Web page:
“Ultra Street and X275 just keep getting faster and faster and faster,” explains Kolivas, owner of KBX Performance. “Ultra used to be the so-called ‘entry level’ class. They went 5.20s and 5.30s, and then it was 5.00s and then 4.80s, and now, there’s cars in the 4.50s, which leaves out a lot of racers. It’s just too fast, and costs too much money. [DXP Street] is something that can eliminate spending more and more and more and more and more on different combos and this, that, and the other. It’s basically just a small-block nitrous class. Everybody’s going to have similar engines. You’ve got a nitrous kit that is going to spray anywhere from, some say 300, some say 350, but it’s still all going to be within 50 horsepower. You should have a class where you shouldn’t have three or four guys that are running 4.70s and then the rest of the fields is running 5.20s.”

With the rules being based around a spec nitrous plate, parity is the goal. The options for legal engines and the associated weights will hopefully offer an incredibly close field, even at the first event.

“I think you’ll have a lot of guys bunched up at the top because there’s so many good engine builders out there,” Kolivas explains. “They can all build engines that make good power, and all the nitrous kits are the same. So, this is going to come down to chassis tuning, who can leave the hardest, who has the best converter, gearing, and transmission package to get every last two or three or four numbers out of it.”

It’s this mentality in any heads-up class that can, and will separate the front runners from the rest of the field. DXP Street has never been called an entry level class. It is a heads-up radial class that will take solid funding, hard work, and lots of testing to be successful in.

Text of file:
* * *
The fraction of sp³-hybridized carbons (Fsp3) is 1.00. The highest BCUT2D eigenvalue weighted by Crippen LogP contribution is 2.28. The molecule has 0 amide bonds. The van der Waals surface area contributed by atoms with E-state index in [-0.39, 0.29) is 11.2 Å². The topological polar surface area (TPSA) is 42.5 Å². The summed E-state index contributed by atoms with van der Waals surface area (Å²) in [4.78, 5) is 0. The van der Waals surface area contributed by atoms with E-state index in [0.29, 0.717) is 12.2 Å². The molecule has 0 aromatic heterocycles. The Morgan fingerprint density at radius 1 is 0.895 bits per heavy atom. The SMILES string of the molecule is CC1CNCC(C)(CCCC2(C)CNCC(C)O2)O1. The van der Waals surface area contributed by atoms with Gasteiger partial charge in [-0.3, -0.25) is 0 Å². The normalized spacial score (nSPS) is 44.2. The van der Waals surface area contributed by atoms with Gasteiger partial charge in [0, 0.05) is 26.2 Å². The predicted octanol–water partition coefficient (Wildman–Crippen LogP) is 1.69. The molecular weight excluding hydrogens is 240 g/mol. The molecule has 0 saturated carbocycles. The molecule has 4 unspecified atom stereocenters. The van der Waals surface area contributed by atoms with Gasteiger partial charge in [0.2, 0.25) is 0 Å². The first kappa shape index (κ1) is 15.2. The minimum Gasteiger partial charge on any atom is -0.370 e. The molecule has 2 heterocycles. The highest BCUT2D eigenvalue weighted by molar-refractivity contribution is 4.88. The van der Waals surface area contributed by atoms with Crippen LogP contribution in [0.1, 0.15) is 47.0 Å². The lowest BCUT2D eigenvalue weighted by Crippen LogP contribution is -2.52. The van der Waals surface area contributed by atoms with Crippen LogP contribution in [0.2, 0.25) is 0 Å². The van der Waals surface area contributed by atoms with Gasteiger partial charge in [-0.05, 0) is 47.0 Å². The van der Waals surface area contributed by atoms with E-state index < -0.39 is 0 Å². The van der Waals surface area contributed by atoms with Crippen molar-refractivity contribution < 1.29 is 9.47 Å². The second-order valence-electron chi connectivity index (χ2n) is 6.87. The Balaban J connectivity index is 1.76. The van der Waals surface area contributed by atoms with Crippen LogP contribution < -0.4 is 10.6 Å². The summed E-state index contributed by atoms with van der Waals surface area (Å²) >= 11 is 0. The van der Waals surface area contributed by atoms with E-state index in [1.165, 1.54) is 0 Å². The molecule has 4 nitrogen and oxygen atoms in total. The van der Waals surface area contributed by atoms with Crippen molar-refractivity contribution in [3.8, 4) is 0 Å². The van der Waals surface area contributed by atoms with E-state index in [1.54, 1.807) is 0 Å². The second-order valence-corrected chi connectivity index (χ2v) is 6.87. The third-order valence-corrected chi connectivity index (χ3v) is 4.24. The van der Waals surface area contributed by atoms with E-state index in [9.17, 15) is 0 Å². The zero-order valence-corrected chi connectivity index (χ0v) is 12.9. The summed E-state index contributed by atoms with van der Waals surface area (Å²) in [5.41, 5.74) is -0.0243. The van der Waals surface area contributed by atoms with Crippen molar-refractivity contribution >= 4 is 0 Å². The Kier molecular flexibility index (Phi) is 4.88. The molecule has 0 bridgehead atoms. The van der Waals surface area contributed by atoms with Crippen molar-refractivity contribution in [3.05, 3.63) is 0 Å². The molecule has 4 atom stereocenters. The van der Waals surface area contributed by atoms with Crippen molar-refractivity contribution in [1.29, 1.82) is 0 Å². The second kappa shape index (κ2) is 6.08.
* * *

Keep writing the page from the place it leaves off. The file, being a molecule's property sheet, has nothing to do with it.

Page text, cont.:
“You’re going to have people who roll through gate with $50,000 small-blocks,” Kolivas adds. “You know, there’s going to be a lot of bubbles that get busted because there’s a lot of guys, and I don’t mean this in a negative way, but a lot of guys that couldn’t get into Ultra, they’ve got a nice Mustang at home with a run-of-the-mill 434 that makes 600 or 700 horsepower. They’re going to throw a plate on there and think ‘we can go there and I think we can compete in that’ and it’s not going to be that way. There’s going to be $40,000-$50,000 small-blocks, $20,000 converter and transmission packages. You’re going to have guys that are in the class that know how to go fast. Guys that have been fast in Ultra Street and been fast in X275. They can apply all of the things that they know how to do in all those classes, the chassis and the converter technology, and apply it to this.”

Even in a new class with a relatively new combination for the KBX crew, they still bring a wealth of knowledge about making a car go fast down the racetrack. This knowledge will be key to finding success quickly for any DXP Street racers rolling into Lights Out 11.

“For us, it’s going to be a new deal working with nitrous,” Kolivas says. “But you’ve got to figure out how to make the car go as fast as you can from A to B. We’ll apply everything that we know about making a blower or turbo cars go fast. That’s where our experience is, not with nitrous.”

“But I felt like this would be a good opportunity to get in there and know that everybody’s on the same playing field and everybody’s got the same, call it a 300-horsepower plate or 350-horsepower plate, which I think is going to even it out a lot,” Kolivas continues. “So that’s kind of what attracted us to it to begin with. We’re just not known for that. We do sell a lot of nitrous engines, but we’re basically known for the blower and the turbocharge stuff in X and Ultra Street. We can build a pretty good small-block Ford that can make some pretty good power, and I’m anxious to see how it shakes out.”

We are too, John. We are too.